Robert W. Firestone, PhD and Lisa A. Firestone, PhD
The FAST is an 84-item self-report measure that is derived from 20 years of clinical research into self-attacking attitudes, or introjects, that restrict or impair an individual's psychological development.
The FAST was designed to capture different symptoms that are characteristic of suicidal individuals including hopelessness, depression, anxiety and suicide ideation. In addition to providing a means of assessing these characteristics, the FAST is a measure of a broad range of self-destructive behaviour patterns.
With the FAST, the clinician may identify the level at which the client is experiencing the highest frequency (intensity) of self-destructive thoughts. Utilising this information, clinicians may direct their interventions toward the area(s) in which clients are experiencing psychological pain, thereby potentially averting the acting out of the corresponding self-destructive behaviour. This aspect of the scale is particularly important in the case of suicide, for which immediate, appropriate intervention may be lifesaving. Clinicians also are able to identify and address less extreme types of self-destructive thoughts before they lead to or precipitate a suicidal crisis.
The FAST is organised into 11 levels of self-destructive thoughts (i.e. from Level 1-Self-depreciating thoughts of everyday life to Level 11-Injunctions to carry out suicide plans).
- The measure incorporates a unique approach. Instead of asking a client to report beliefs or symptoms he or she is experiencing, the client is asked to endorse how frequently he or she is experiencing self-critical/self-depreciating thoughts in the form of an internal dialogue or voice (i.e., negative thoughts directed toward oneself). Endorsing items in this format allows the client to reflect on and report the contents of his/her negative thought process or voice. When items are presented in this form, they bring to light elements of a self-destructive process that have been partially or completely unconscious.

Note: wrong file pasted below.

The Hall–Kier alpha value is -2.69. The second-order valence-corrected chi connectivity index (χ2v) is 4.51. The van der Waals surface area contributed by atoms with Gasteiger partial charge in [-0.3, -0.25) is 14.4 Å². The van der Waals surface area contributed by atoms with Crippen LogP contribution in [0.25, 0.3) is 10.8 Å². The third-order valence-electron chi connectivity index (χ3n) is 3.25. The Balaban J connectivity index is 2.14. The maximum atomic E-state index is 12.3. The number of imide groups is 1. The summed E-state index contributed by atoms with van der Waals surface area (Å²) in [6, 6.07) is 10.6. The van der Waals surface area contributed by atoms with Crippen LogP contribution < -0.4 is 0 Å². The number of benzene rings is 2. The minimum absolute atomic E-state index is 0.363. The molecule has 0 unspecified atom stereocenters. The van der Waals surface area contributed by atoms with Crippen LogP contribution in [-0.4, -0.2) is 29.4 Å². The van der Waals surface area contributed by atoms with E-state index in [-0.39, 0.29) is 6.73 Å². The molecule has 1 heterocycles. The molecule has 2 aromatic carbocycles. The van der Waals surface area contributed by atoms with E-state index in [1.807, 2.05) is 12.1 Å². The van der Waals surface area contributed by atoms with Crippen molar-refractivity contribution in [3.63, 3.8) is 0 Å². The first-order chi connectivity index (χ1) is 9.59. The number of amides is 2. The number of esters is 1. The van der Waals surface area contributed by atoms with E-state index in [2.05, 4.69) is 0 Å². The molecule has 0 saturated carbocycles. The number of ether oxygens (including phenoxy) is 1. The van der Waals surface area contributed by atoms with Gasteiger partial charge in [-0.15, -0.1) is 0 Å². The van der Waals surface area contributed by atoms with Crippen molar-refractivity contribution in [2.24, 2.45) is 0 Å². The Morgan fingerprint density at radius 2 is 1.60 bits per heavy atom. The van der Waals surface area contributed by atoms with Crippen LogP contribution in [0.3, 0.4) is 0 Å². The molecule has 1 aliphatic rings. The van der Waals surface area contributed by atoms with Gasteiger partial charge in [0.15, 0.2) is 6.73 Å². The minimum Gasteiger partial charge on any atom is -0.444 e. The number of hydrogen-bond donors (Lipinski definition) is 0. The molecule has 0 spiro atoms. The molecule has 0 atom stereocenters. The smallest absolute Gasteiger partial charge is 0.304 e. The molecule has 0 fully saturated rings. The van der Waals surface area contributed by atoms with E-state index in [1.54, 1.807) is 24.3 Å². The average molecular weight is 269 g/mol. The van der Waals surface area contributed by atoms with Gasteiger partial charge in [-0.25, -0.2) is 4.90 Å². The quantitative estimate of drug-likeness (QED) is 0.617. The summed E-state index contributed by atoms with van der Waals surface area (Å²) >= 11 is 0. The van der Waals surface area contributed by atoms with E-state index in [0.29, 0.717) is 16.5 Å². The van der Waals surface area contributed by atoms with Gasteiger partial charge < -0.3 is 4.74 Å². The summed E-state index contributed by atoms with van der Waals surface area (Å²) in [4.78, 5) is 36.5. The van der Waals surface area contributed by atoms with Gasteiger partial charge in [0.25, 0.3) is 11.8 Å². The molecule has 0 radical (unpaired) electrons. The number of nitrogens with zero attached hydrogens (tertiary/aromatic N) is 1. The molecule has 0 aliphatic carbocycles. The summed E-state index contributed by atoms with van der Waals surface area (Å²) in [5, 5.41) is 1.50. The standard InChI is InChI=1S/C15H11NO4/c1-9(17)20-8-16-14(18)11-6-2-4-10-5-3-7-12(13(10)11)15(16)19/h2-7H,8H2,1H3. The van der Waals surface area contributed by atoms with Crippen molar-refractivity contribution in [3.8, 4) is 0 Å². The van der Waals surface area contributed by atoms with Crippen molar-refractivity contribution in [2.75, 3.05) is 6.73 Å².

- For both the FAST and FASI, the scale raw scores are summed and normative scores are provided in the form of T scores and percentiles. The FAST contains five composite scores: Self-Defeating, Addictions, Self-Annihilating, Suicide Attempt and Total Score.
- The clinician may use the FAST to stimulate discussion in therapy sessions regarding significant issues in a client's life that neither the client nor the clinician might have been aware of prior to the administration of the measure. Clients have reported that reading and endorsing the items made them aware of self-limiting and/or self-destructive thoughts that had not previously been part of their conscious awareness. Responses to the measure also alert the clinician to patterns of self-destructive behaviour that need to be investigated.
Reliability and Validity
- Internal consistency reliability coefficients for the composite scores that include multiple levels range from .95-.97. The internal consistency estimates for the levels range from .76-.91, with a median alpha of .84. The test-retest correlations range from .63-.94, with an average of .82.
- The coefficients for all composites constructed from level scores (i.e. Self-Defeating Composite, Self-Annihilating Composite, Total Score) range from .95-.97.
- A number of procedures were implemented to establish the validity of the FAST: (a) expert reviews, (b) factor analytic studies, (c) correlations with other measures of self-destructive thoughts or behaviours, (d) studies of specificity and sensitivity of the test to discriminate a variety of clinical groups, and (e) studies of special clinical groups.
- The original 220-item pool for the FAST consisted of verbatim statements made by clients during Voice Therapy groups. The most suicidal voices or thoughts consisted of self-statements reported by individuals who had made serious suicide attempts and who were actively suicidal. The remainder consisted of negative thoughts reported by clients with a variety of patterns of self-destructive behaviour, including substance abuse.
- The FAST Total Score had its highest correlations with the Suicide Ideation subscale of the Suicide Probability Scale (SPS; Cull & Gill, 1988; r = .76), the Beck Depression Inventory (BDI), and the Beck Suicide Inventory (BSI). These findings support the contention that the Total Score is a measure of suicide ideation and depression, or the self-destructive thoughts at the highest end of the continuum.
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